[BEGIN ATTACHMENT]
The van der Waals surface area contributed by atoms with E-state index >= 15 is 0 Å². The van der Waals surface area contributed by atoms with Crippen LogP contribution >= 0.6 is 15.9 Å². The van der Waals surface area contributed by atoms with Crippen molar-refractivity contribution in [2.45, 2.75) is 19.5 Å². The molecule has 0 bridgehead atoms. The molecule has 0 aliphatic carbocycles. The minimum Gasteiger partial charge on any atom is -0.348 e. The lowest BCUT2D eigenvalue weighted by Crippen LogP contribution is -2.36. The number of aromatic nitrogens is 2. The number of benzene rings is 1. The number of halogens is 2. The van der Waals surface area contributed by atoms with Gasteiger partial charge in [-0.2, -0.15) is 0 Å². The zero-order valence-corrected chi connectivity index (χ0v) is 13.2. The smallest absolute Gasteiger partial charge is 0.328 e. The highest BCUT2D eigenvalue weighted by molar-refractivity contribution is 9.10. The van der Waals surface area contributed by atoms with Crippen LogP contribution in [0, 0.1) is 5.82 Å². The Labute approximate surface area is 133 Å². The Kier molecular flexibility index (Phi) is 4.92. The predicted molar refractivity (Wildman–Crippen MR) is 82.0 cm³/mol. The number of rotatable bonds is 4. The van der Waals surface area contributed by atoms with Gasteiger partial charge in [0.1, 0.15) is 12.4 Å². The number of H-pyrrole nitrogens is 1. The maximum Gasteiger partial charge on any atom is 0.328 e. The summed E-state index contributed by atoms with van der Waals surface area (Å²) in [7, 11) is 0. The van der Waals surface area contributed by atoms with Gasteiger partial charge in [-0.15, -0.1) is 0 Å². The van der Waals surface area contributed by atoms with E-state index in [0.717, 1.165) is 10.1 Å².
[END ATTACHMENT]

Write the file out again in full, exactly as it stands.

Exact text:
The van der Waals surface area contributed by atoms with E-state index >= 15 is 0 Å². The van der Waals surface area contributed by atoms with Crippen LogP contribution >= 0.6 is 15.9 Å². The van der Waals surface area contributed by atoms with Crippen molar-refractivity contribution in [2.45, 2.75) is 19.5 Å². The molecule has 0 bridgehead atoms. The molecule has 0 aliphatic carbocycles. The minimum Gasteiger partial charge on any atom is -0.348 e. The lowest BCUT2D eigenvalue weighted by Crippen LogP contribution is -2.36. The number of aromatic nitrogens is 2. The number of benzene rings is 1. The number of halogens is 2. The van der Waals surface area contributed by atoms with Gasteiger partial charge in [-0.2, -0.15) is 0 Å². The zero-order valence-corrected chi connectivity index (χ0v) is 13.2. The smallest absolute Gasteiger partial charge is 0.328 e. The highest BCUT2D eigenvalue weighted by molar-refractivity contribution is 9.10. The van der Waals surface area contributed by atoms with Crippen LogP contribution in [0, 0.1) is 5.82 Å². The Labute approximate surface area is 133 Å². The Kier molecular flexibility index (Phi) is 4.92. The predicted molar refractivity (Wildman–Crippen MR) is 82.0 cm³/mol. The number of rotatable bonds is 4. The van der Waals surface area contributed by atoms with Gasteiger partial charge in [0.1, 0.15) is 12.4 Å². The number of H-pyrrole nitrogens is 1. The maximum Gasteiger partial charge on any atom is 0.328 e. The summed E-state index contributed by atoms with van der Waals surface area (Å²) in [7, 11) is 0. The van der Waals surface area contributed by atoms with Gasteiger partial charge in [-0.15, -0.1) is 0 Å². The van der Waals surface area contributed by atoms with E-state index in [0.717, 1.165) is 10.1 Å².